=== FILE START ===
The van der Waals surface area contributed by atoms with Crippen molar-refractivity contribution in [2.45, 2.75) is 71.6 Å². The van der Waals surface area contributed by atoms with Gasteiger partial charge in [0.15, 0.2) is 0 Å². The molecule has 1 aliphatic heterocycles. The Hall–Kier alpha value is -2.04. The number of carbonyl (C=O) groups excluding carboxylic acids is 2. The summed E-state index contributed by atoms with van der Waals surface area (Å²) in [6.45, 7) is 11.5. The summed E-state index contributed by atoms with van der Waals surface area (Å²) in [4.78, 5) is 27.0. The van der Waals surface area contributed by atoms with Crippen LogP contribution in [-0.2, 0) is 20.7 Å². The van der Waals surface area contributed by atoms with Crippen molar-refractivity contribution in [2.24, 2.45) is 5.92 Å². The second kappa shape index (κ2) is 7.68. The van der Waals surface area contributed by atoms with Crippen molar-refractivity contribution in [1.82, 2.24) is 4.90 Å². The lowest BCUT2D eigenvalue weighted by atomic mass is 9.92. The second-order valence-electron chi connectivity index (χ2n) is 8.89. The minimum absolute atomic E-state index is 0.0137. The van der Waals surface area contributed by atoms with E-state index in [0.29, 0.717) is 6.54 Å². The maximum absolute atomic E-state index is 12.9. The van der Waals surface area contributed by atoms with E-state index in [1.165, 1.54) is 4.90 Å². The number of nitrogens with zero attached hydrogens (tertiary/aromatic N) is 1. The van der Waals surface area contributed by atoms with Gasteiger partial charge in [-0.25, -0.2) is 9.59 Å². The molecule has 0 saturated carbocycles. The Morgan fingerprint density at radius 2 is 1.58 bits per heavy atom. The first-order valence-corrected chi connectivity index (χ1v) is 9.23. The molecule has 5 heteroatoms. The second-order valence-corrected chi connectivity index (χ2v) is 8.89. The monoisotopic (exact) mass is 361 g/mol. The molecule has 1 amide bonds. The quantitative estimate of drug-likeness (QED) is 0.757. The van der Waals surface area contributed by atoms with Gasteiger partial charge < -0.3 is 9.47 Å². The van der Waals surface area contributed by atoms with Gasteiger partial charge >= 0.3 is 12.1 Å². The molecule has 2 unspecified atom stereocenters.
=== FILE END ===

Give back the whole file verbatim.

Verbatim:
The van der Waals surface area contributed by atoms with Crippen molar-refractivity contribution in [2.45, 2.75) is 71.6 Å². The van der Waals surface area contributed by atoms with Gasteiger partial charge in [0.15, 0.2) is 0 Å². The molecule has 1 aliphatic heterocycles. The Hall–Kier alpha value is -2.04. The number of carbonyl (C=O) groups excluding carboxylic acids is 2. The summed E-state index contributed by atoms with van der Waals surface area (Å²) in [6.45, 7) is 11.5. The summed E-state index contributed by atoms with van der Waals surface area (Å²) in [4.78, 5) is 27.0. The van der Waals surface area contributed by atoms with Crippen LogP contribution in [-0.2, 0) is 20.7 Å². The van der Waals surface area contributed by atoms with Crippen molar-refractivity contribution in [2.24, 2.45) is 5.92 Å². The second kappa shape index (κ2) is 7.68. The van der Waals surface area contributed by atoms with Crippen molar-refractivity contribution in [1.82, 2.24) is 4.90 Å². The lowest BCUT2D eigenvalue weighted by atomic mass is 9.92. The second-order valence-electron chi connectivity index (χ2n) is 8.89. The minimum absolute atomic E-state index is 0.0137. The van der Waals surface area contributed by atoms with E-state index in [0.29, 0.717) is 6.54 Å². The maximum absolute atomic E-state index is 12.9. The van der Waals surface area contributed by atoms with E-state index in [1.165, 1.54) is 4.90 Å². The number of nitrogens with zero attached hydrogens (tertiary/aromatic N) is 1. The van der Waals surface area contributed by atoms with Gasteiger partial charge in [-0.25, -0.2) is 9.59 Å². The molecule has 0 saturated carbocycles. The Morgan fingerprint density at radius 2 is 1.58 bits per heavy atom. The first-order valence-corrected chi connectivity index (χ1v) is 9.23. The molecule has 5 heteroatoms. The second-order valence-corrected chi connectivity index (χ2v) is 8.89. The monoisotopic (exact) mass is 361 g/mol. The molecule has 1 amide bonds. The quantitative estimate of drug-likeness (QED) is 0.757. The van der Waals surface area contributed by atoms with Gasteiger partial charge < -0.3 is 9.47 Å². The van der Waals surface area contributed by atoms with Gasteiger partial charge >= 0.3 is 12.1 Å². The molecule has 2 unspecified atom stereocenters.